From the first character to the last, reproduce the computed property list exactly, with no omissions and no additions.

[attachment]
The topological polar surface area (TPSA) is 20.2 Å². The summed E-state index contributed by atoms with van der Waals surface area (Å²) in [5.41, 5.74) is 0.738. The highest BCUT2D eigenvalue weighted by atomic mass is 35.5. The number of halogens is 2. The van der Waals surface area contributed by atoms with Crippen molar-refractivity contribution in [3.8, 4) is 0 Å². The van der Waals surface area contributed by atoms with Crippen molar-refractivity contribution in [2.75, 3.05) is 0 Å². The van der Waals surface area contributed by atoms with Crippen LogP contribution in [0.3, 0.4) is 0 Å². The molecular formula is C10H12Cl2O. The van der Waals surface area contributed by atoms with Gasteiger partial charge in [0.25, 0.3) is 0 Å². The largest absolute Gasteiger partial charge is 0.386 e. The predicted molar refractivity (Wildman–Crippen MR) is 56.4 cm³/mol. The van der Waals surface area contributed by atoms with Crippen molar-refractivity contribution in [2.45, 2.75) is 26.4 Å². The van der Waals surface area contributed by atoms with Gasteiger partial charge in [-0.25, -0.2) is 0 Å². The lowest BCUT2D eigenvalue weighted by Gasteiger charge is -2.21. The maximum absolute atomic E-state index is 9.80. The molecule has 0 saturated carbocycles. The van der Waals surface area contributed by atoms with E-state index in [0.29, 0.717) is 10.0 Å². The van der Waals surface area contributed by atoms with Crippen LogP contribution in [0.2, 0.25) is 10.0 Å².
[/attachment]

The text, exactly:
The topological polar surface area (TPSA) is 20.2 Å². The summed E-state index contributed by atoms with van der Waals surface area (Å²) in [5.41, 5.74) is 0.738. The highest BCUT2D eigenvalue weighted by atomic mass is 35.5. The number of halogens is 2. The van der Waals surface area contributed by atoms with Crippen molar-refractivity contribution in [3.8, 4) is 0 Å². The van der Waals surface area contributed by atoms with Crippen molar-refractivity contribution in [2.75, 3.05) is 0 Å². The van der Waals surface area contributed by atoms with Crippen LogP contribution in [0.3, 0.4) is 0 Å². The molecular formula is C10H12Cl2O. The van der Waals surface area contributed by atoms with Gasteiger partial charge in [0.25, 0.3) is 0 Å². The largest absolute Gasteiger partial charge is 0.386 e. The predicted molar refractivity (Wildman–Crippen MR) is 56.4 cm³/mol. The van der Waals surface area contributed by atoms with Crippen molar-refractivity contribution in [2.45, 2.75) is 26.4 Å². The van der Waals surface area contributed by atoms with Gasteiger partial charge in [-0.25, -0.2) is 0 Å². The lowest BCUT2D eigenvalue weighted by Gasteiger charge is -2.21. The maximum absolute atomic E-state index is 9.80. The molecule has 0 saturated carbocycles. The van der Waals surface area contributed by atoms with E-state index in [0.29, 0.717) is 10.0 Å². The van der Waals surface area contributed by atoms with Crippen LogP contribution in [0.2, 0.25) is 10.0 Å².